Sunday, March 10, 2013

Color - symbol - Image

Connect - I attempted this thinking strategy with eighth graders during our chemistry unit. We had previously learned about the structure of an atom and were ready to study the elements in the periodic table.  I like to use a lesson called "adopt an element" to have students make connection to an element and a use in their everyday life.  I modified this lessons to include "color, symbol, and image."

Extend- For the symbol part, I asked students to use the standard symbol that they would find on the periodic table, which includes the abbreviation, atomic number, and atomic mass.  For color, I asked students to come up with a color that is reflective of that symbol. I encourage students to challenge their thinking and not be so literal. For example, most elements are metals, and was hoping that they would not simply use gray or silver for their color.  Then I asked students to draw an image reflective of their element. To take their thinking a step further, I asked students to come up with a slogan about their element.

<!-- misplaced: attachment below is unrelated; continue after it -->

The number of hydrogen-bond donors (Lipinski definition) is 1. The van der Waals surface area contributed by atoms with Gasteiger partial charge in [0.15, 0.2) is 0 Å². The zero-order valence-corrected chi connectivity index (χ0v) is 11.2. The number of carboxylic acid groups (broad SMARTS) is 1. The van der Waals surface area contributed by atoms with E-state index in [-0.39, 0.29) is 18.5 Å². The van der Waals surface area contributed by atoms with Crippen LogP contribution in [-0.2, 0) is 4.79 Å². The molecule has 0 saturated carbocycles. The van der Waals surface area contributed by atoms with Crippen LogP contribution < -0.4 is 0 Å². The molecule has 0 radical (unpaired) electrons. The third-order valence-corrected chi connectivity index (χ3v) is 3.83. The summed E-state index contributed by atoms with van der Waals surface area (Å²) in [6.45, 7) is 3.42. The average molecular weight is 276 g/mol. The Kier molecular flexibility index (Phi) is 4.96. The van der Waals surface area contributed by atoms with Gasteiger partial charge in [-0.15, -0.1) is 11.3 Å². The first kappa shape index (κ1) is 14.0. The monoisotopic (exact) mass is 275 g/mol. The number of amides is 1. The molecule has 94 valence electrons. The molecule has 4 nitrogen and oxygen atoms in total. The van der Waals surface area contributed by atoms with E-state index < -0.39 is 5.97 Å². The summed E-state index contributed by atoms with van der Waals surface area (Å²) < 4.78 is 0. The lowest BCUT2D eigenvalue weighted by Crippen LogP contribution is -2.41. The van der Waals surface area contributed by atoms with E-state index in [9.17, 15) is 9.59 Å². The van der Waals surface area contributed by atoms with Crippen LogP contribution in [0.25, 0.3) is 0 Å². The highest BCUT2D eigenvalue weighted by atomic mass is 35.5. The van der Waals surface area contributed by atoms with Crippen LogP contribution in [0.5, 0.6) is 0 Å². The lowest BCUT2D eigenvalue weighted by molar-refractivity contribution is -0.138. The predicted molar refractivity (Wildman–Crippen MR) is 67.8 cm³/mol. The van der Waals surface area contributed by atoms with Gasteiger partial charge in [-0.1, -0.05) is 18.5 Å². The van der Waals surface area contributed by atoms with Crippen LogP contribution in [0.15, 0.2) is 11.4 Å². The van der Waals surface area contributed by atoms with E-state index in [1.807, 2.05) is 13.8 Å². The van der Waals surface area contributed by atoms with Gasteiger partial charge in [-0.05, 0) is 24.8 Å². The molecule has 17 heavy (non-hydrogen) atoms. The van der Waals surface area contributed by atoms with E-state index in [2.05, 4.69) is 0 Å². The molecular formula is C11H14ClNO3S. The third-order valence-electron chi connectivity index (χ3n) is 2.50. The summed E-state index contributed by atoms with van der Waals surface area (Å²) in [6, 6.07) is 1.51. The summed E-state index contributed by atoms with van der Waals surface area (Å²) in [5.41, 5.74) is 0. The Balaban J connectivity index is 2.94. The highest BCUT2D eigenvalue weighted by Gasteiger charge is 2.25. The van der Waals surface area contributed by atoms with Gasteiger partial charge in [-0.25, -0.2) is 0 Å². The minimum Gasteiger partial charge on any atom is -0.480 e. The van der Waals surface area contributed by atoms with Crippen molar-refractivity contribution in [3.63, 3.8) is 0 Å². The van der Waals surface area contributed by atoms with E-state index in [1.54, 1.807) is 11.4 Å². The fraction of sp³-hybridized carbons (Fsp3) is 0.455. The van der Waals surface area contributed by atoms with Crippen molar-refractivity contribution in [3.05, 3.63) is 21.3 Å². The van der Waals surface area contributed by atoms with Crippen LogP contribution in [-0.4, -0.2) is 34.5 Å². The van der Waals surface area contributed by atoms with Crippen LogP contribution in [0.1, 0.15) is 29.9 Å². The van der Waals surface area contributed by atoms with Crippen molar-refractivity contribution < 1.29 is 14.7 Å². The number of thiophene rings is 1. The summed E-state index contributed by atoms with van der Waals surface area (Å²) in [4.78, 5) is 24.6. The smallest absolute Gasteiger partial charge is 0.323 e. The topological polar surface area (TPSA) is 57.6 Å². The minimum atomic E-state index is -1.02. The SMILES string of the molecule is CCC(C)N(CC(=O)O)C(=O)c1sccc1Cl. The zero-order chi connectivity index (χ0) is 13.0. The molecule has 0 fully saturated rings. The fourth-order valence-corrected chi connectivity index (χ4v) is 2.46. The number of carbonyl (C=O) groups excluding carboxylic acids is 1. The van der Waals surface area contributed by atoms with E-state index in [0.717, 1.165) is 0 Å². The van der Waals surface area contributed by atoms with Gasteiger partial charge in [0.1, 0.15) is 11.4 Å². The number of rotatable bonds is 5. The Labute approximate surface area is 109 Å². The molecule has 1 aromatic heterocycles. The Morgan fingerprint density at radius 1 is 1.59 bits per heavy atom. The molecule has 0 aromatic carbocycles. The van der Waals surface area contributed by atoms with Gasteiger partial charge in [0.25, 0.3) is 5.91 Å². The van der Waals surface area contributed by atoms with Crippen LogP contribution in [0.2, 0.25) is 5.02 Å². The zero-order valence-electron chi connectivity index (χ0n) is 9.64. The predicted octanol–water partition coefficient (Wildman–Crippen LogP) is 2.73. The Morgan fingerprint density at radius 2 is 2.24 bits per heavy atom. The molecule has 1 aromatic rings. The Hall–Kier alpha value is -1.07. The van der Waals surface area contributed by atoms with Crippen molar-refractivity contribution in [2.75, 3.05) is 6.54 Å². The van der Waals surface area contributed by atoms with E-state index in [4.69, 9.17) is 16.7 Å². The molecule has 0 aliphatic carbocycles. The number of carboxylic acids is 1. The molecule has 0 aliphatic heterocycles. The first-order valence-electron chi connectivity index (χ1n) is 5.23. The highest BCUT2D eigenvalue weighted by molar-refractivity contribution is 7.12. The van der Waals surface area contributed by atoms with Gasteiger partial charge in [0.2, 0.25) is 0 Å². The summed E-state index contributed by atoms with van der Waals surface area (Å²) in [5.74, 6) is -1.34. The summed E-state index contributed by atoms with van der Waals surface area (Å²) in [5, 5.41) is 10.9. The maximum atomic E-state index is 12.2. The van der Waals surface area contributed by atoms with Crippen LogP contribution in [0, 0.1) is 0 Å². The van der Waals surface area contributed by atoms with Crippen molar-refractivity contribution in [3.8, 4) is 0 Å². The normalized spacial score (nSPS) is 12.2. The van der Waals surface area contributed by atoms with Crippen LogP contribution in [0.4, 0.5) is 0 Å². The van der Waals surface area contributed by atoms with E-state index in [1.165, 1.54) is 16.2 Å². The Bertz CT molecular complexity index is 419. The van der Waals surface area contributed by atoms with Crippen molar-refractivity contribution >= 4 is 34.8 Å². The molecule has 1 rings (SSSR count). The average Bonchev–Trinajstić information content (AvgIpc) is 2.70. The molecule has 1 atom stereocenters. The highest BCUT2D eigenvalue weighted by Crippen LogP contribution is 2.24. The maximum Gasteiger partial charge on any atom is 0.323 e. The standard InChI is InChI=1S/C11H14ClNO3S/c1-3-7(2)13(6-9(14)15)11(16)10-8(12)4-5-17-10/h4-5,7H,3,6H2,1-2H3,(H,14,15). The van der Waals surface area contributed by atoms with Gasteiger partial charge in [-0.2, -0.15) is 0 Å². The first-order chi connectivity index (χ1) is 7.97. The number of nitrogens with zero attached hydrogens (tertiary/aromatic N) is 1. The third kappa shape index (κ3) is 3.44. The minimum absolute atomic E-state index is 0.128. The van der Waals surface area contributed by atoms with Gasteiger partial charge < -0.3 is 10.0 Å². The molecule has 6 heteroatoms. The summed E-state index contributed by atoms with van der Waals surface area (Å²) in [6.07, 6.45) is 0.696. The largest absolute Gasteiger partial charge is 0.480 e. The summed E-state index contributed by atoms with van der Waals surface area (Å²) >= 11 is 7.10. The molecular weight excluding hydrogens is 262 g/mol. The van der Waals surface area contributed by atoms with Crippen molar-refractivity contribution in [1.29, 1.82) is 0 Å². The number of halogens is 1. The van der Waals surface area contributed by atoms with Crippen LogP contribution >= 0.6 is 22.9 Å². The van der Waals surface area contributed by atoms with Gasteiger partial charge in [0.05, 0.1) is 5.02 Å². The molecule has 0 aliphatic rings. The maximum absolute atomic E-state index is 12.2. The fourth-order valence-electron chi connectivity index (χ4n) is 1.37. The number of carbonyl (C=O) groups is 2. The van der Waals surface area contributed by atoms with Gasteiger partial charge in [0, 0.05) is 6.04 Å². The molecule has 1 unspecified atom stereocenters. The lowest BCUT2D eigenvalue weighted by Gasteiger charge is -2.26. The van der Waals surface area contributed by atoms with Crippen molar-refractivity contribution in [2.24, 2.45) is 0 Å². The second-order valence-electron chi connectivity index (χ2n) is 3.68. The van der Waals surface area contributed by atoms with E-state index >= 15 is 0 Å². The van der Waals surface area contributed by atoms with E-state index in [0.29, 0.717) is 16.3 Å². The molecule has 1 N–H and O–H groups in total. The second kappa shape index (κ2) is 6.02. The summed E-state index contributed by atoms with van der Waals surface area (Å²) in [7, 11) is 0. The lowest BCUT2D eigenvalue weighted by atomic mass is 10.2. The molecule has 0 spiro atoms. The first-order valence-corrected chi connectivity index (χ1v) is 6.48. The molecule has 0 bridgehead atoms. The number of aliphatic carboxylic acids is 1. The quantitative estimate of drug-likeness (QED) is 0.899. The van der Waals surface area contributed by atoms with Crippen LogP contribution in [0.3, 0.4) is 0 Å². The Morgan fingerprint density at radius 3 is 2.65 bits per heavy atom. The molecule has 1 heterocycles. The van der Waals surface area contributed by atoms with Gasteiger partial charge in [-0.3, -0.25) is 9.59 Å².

Challenge - I was overall a little disappointed with the results of this lesson.  I was expecting students to stretch their thinking and turn in some amazing stuff.  Most students chose to be literal with their color choices- grey and silver for metals, "clear" color for gases. The images produced were more literal than I was hoping - like a drawing of a chunk of metal, rather than its applications.  There were some students, however, that produced some surprising results.  One example, shown above, was exactly what I was looking for. His element is radon, a clear toxic gas.  He chose the color red to symbolize danger and drew an image of person with lung cancer. His slogan was spot on too, and it actually rhymed: Radon is a radioactive gas in the fresh air. But be aware in can also cause lung cancer, so be aware. I will use this as an exemplar for future years.

1 comment:

  1. I think that you adaption of having the symbol be reflective of the periodic table of elements was a great idea. I like your exemplar and through your explanation and writing was able to understand how this thinking routine could fit into a science lesson-well thought out and I hope your results next time are exactly what you are looking for!